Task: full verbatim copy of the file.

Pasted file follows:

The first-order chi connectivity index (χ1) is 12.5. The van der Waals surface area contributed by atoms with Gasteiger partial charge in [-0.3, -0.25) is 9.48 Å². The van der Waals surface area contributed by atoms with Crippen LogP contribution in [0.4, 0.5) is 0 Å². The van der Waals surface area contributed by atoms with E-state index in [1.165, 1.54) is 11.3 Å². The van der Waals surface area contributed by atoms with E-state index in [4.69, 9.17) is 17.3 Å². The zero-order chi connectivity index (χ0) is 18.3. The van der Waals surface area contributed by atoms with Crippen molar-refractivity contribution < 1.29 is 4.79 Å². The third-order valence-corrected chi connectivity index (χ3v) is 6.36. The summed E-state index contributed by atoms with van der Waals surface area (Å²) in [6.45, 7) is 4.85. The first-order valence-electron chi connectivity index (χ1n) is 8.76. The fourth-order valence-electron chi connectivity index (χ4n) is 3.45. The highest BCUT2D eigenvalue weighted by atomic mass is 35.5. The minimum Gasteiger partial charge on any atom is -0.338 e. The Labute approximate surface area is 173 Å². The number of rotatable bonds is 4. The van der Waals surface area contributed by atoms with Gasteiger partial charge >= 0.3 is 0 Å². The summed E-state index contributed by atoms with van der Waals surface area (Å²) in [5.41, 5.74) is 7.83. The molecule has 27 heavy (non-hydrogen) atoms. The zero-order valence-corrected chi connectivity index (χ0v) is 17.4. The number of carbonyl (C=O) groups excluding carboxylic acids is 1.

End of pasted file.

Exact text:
The first-order chi connectivity index (χ1) is 12.5. The van der Waals surface area contributed by atoms with Gasteiger partial charge in [-0.3, -0.25) is 9.48 Å². The van der Waals surface area contributed by atoms with Crippen LogP contribution in [0.4, 0.5) is 0 Å². The van der Waals surface area contributed by atoms with E-state index in [1.165, 1.54) is 11.3 Å². The van der Waals surface area contributed by atoms with E-state index in [4.69, 9.17) is 17.3 Å². The zero-order chi connectivity index (χ0) is 18.3. The van der Waals surface area contributed by atoms with Crippen molar-refractivity contribution < 1.29 is 4.79 Å². The third-order valence-corrected chi connectivity index (χ3v) is 6.36. The summed E-state index contributed by atoms with van der Waals surface area (Å²) in [6.45, 7) is 4.85. The first-order valence-electron chi connectivity index (χ1n) is 8.76. The fourth-order valence-electron chi connectivity index (χ4n) is 3.45. The highest BCUT2D eigenvalue weighted by atomic mass is 35.5. The minimum Gasteiger partial charge on any atom is -0.338 e. The Labute approximate surface area is 173 Å². The number of rotatable bonds is 4. The van der Waals surface area contributed by atoms with Gasteiger partial charge >= 0.3 is 0 Å². The summed E-state index contributed by atoms with van der Waals surface area (Å²) in [5.41, 5.74) is 7.83. The molecule has 27 heavy (non-hydrogen) atoms. The zero-order valence-corrected chi connectivity index (χ0v) is 17.4. The number of carbonyl (C=O) groups excluding carboxylic acids is 1.